So I’ve been writing about this thing for a long time, but my opener has for years just looked like this:
“The many atmosphere processing plants have mysteriously shut down, and without them, the air of Midgard is quickly becoming colder. In the past, the gods or their representatives would have arrived to repair the ancient mechanisms in short order.
None have arrived this time.
The age of the Fimbulwinter has come. The gods have grown quiet, and the world of Midgard begins to grow cold.
Once again, the air of winter has dragged into spring, with little sign of any warming. Crops have perished in short order, and reserves continue to run lower and lower. The various Jarls have made war upon each other for several cold summers, but with no outcome save minor trinkets and long, petty feuds.
Now the people of Sigurdsheim have elected some of their number to investigate the nearest of the atmosphere processors and report their findings back to the Jarl.”
I’m happy enough with it, but I’m also not sure how happy. I’m sure I can do better, expand it out a bit. So here’s my attempt:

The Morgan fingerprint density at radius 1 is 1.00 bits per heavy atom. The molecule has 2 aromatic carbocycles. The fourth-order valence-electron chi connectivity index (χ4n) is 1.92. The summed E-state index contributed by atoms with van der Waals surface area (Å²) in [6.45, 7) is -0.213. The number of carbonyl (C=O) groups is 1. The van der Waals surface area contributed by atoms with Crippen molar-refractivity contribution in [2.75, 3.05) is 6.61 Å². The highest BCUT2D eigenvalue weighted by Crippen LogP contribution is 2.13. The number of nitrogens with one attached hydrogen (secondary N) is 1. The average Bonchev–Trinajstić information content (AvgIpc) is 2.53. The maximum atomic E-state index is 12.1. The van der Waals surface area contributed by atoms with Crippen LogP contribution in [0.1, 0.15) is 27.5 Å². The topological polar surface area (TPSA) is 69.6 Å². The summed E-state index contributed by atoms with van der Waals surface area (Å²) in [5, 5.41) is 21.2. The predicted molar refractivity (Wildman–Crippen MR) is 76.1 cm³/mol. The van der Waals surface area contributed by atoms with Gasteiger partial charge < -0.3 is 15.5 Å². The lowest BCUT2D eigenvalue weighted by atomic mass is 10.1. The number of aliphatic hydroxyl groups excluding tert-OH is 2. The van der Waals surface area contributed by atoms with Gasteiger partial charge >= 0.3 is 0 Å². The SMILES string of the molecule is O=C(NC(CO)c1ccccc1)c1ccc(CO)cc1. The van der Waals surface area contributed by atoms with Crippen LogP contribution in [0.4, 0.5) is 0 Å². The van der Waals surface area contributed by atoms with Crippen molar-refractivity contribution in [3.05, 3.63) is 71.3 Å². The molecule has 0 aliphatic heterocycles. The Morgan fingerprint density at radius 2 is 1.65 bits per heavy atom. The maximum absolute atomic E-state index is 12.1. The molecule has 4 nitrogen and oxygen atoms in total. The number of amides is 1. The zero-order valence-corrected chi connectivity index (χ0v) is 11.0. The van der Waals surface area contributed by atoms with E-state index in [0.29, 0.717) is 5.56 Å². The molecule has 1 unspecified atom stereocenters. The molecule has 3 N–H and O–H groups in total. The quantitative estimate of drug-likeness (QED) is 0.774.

“They gods have grown quiet, the sky is dark, all but empty and entirely unreachable. The cold air of Midgard grows ever colder, and the blue ice of the seas grows ever denser, and continues to be found further south than ever before.
The age of Fimbulwinter has begun.
The magic of the gods that made Midgard a garden world has begun to fail. The great godswrought structures built into the mountains are cold and silent, no longer functioning to warm the air. The artificially-circulated warm currents of the seas have stopped to flow, and the waters are now choked by ice.
In ages past, it was not unknown for some of these to falter, but a representative of the gods would always arrive in due time to fix these failures.
None have arrived this time.
The Ginnungagap, the space between worlds, is not entirely without movement. Some small craft still flit along the ring of the Jormungandr, the great dragon that loops about the world. Occasional debris falls from the sky, usually entirely unsalvageable.
The great ships of the ancestors are long disappeared. Legends say they were all taken by crews seeking the gods, or else going aviking to the other worlds.
But none of the small movements of the skies above affects those still trapped on the surface of Midgard.
Once again, the air of winter has dragged into spring, with little sign of any warming. Crops perish in short order, and reserves continue to run lower and lower. Only the ancient machines that once sustained the world now keep it tenuously surviving.
The various Jarls have made war upon each other for several cold summers, but with no outcome save minor trinkets and long, petty feuds.
The Jarl of Sigurdsheim has once again called on volunteers to muster for an important duty, but rumour has it that this is no simple assault on one of his rivals.“